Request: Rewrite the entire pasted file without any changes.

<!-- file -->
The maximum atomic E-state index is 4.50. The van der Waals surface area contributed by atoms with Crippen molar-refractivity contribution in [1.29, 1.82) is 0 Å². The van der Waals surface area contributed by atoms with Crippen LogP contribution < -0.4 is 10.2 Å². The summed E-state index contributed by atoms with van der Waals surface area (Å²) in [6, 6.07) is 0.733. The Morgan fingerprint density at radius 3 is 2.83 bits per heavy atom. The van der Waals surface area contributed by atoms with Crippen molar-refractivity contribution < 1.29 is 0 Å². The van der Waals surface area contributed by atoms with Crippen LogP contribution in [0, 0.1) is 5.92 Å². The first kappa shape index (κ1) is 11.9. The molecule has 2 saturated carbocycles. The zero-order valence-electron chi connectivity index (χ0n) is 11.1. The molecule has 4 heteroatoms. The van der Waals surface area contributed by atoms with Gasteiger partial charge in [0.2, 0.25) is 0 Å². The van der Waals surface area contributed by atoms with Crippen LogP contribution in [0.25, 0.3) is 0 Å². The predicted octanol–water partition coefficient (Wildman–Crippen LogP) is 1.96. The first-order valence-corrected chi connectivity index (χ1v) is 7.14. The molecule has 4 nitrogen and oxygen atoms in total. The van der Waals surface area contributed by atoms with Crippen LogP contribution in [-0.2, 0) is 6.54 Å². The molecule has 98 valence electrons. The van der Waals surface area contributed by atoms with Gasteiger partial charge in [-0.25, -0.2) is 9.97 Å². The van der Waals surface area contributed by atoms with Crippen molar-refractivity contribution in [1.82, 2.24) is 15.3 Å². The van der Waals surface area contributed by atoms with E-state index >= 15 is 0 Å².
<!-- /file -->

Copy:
The maximum atomic E-state index is 4.50. The van der Waals surface area contributed by atoms with Crippen molar-refractivity contribution in [1.29, 1.82) is 0 Å². The van der Waals surface area contributed by atoms with Crippen LogP contribution < -0.4 is 10.2 Å². The summed E-state index contributed by atoms with van der Waals surface area (Å²) in [6, 6.07) is 0.733. The Morgan fingerprint density at radius 3 is 2.83 bits per heavy atom. The van der Waals surface area contributed by atoms with Crippen molar-refractivity contribution < 1.29 is 0 Å². The van der Waals surface area contributed by atoms with Crippen LogP contribution in [0, 0.1) is 5.92 Å². The first kappa shape index (κ1) is 11.9. The molecule has 2 saturated carbocycles. The zero-order valence-electron chi connectivity index (χ0n) is 11.1. The molecule has 4 heteroatoms. The van der Waals surface area contributed by atoms with Gasteiger partial charge in [0.2, 0.25) is 0 Å². The van der Waals surface area contributed by atoms with Crippen LogP contribution in [0.25, 0.3) is 0 Å². The predicted octanol–water partition coefficient (Wildman–Crippen LogP) is 1.96. The first-order valence-corrected chi connectivity index (χ1v) is 7.14. The molecule has 4 nitrogen and oxygen atoms in total. The van der Waals surface area contributed by atoms with Crippen LogP contribution in [-0.2, 0) is 6.54 Å². The molecule has 98 valence electrons. The van der Waals surface area contributed by atoms with Gasteiger partial charge in [-0.25, -0.2) is 9.97 Å². The van der Waals surface area contributed by atoms with Crippen molar-refractivity contribution in [1.82, 2.24) is 15.3 Å². The van der Waals surface area contributed by atoms with E-state index >= 15 is 0 Å².